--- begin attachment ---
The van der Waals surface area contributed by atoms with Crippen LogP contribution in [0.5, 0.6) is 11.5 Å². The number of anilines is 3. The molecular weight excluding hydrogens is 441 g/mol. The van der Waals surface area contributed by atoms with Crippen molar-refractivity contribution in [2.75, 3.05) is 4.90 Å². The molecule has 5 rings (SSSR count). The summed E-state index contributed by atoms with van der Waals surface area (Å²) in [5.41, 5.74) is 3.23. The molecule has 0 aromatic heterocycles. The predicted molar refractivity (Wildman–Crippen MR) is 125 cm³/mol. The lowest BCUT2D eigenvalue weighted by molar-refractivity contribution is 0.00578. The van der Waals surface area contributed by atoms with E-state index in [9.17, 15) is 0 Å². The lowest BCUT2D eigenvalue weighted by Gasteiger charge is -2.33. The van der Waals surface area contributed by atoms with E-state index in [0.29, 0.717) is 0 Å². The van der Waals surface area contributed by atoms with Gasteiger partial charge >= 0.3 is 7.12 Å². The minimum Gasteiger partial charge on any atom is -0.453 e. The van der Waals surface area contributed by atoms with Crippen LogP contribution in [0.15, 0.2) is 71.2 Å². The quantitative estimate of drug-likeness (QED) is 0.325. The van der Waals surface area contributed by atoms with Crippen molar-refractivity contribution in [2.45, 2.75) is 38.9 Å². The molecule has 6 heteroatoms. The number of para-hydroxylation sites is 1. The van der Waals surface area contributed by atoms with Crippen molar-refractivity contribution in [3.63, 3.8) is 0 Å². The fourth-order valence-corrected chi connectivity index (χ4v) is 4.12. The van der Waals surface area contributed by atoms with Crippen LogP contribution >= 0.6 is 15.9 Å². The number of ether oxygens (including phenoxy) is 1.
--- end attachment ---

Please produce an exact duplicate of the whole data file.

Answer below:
The van der Waals surface area contributed by atoms with Crippen LogP contribution in [0.5, 0.6) is 11.5 Å². The number of anilines is 3. The molecular weight excluding hydrogens is 441 g/mol. The van der Waals surface area contributed by atoms with Crippen molar-refractivity contribution in [2.75, 3.05) is 4.90 Å². The molecule has 5 rings (SSSR count). The summed E-state index contributed by atoms with van der Waals surface area (Å²) in [5.41, 5.74) is 3.23. The molecule has 0 aromatic heterocycles. The predicted molar refractivity (Wildman–Crippen MR) is 125 cm³/mol. The lowest BCUT2D eigenvalue weighted by molar-refractivity contribution is 0.00578. The van der Waals surface area contributed by atoms with E-state index in [9.17, 15) is 0 Å². The lowest BCUT2D eigenvalue weighted by Gasteiger charge is -2.33. The van der Waals surface area contributed by atoms with E-state index in [0.29, 0.717) is 0 Å². The van der Waals surface area contributed by atoms with Gasteiger partial charge >= 0.3 is 7.12 Å². The minimum Gasteiger partial charge on any atom is -0.453 e. The van der Waals surface area contributed by atoms with Crippen LogP contribution in [0.15, 0.2) is 71.2 Å². The quantitative estimate of drug-likeness (QED) is 0.325. The van der Waals surface area contributed by atoms with Crippen molar-refractivity contribution in [2.45, 2.75) is 38.9 Å². The molecule has 6 heteroatoms. The number of para-hydroxylation sites is 1. The van der Waals surface area contributed by atoms with Crippen molar-refractivity contribution in [3.63, 3.8) is 0 Å². The fourth-order valence-corrected chi connectivity index (χ4v) is 4.12. The van der Waals surface area contributed by atoms with Crippen LogP contribution >= 0.6 is 15.9 Å². The number of ether oxygens (including phenoxy) is 1.